In a spectacular Sub-council election membership last Thursday, the ruling BDP’s Lesedi Phuthego beat Atamelang Thaga with 14 votes to 12 for Serowe Sub-council Chairmanship coveted seat and subsequently the ruling party’s councilor Bernard Kenosi withdrew his candidacy in the final hour for the equally admired deputy chair paving the way for Solomon Dikgang of BPF, seen as long sealed ‘I scratch your back and you scratch mine’ gentleman’s agreement between the contenders.
Both parties entered the race with a tie of votes torn between 12 councillors each, translating for election race that will go down to the wire definitely. But that will not be the case as two BPF councilors shifted their allegiance to the ruling party during the first race for Chairmanship held in a secret ballot and no sooner was the election concluded then the ruling party answered back by withdrawing its candidacy for the deputy chair position to give BPF’s Dikgang the post on a silver platter unopposed.
BPF councilor Vuyo Notha confirmed the incident in an interview on Wednesday, insisting the party NEC was determined to “investigate the matter soon”. “During the race for the Chairmanship, two more BPF voted for alongside the ruling party membership. It was clear Dikgang voted alongside the BDP as immediately after the vote for Chairmanship was concluded, Kenosi withdraw his candidacy to render Dikgang unopposed as a payback,” Notha added.
As for the other vote, Makolo ward councilor will not be drawn for the identity preferring instead to say: “BPF NEC will convene all the councilors to investigate the matter soon and we will take from there.” Notha will also not be drawn to conclude may be the culprit councilors could have defected to the ruling party silently.
“If they are no longer part of us they should say so and a by-election be called,” was all he could say. As it stands now, the law forbids sitting Councilors and Parliamentarians from crossing the floor to another party as to do so will immediately invite for a new election as dictated by the law. Incumbent politicians will therefore dare not venture for the unknown with a by-election that could definitely cost their political life and certainly their full benefits.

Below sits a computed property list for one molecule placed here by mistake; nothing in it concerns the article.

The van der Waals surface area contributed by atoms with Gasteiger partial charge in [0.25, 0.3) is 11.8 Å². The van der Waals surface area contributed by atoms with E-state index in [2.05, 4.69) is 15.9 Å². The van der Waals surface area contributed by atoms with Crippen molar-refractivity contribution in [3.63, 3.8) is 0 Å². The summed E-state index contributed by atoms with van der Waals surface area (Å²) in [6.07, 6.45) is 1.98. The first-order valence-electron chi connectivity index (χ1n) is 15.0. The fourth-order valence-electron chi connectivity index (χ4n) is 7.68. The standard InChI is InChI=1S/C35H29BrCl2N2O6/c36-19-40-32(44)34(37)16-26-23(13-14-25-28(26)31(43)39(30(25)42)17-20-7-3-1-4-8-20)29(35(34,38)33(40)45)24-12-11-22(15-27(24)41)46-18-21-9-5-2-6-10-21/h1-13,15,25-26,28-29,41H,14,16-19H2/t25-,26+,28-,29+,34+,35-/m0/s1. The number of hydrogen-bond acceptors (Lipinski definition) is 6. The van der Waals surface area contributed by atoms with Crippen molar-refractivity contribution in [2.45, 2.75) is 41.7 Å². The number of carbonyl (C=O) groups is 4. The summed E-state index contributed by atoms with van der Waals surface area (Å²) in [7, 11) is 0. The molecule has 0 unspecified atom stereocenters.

Notha could also not be dragged to link the culprit councilors actions to BPF Serowe region Chairperson Tebo Thokweng who has silently defected to the ruling party and currently employed by the party businessman and former candidate for Serowe West Moemedi Dijeng as PRO for the highly anticipated cattle abattoir project in Serowe.
“As for Thokweng he has not resigned from the party but from the region’s chairmanship,” he said. WeekendPost investigations suggest Thokweng is the secret snipper behind the recruitment drive of the votes for the elections and is determined to tear the party dominance in Serowe and the neighbouring villages asunder including in Palapye going forward.
This publication’s investigations also show BPF’s Radisele and UDC’s Mokgware/Mogome councilors are under the radar of investigations for the votes-themselves associated with the workings and operations of Thokweng.
“NEC will definitely leave no stone unturned with their investigations to get into the bottom of the matter. Disciplinary actions will follow certainly,” Notha concluded, underscoring the need to toe the party line to set a good precedent. For the youthful councilor, the actions of his peers has set a wrong precedent which has to be dealt with seriously to deter future culprits.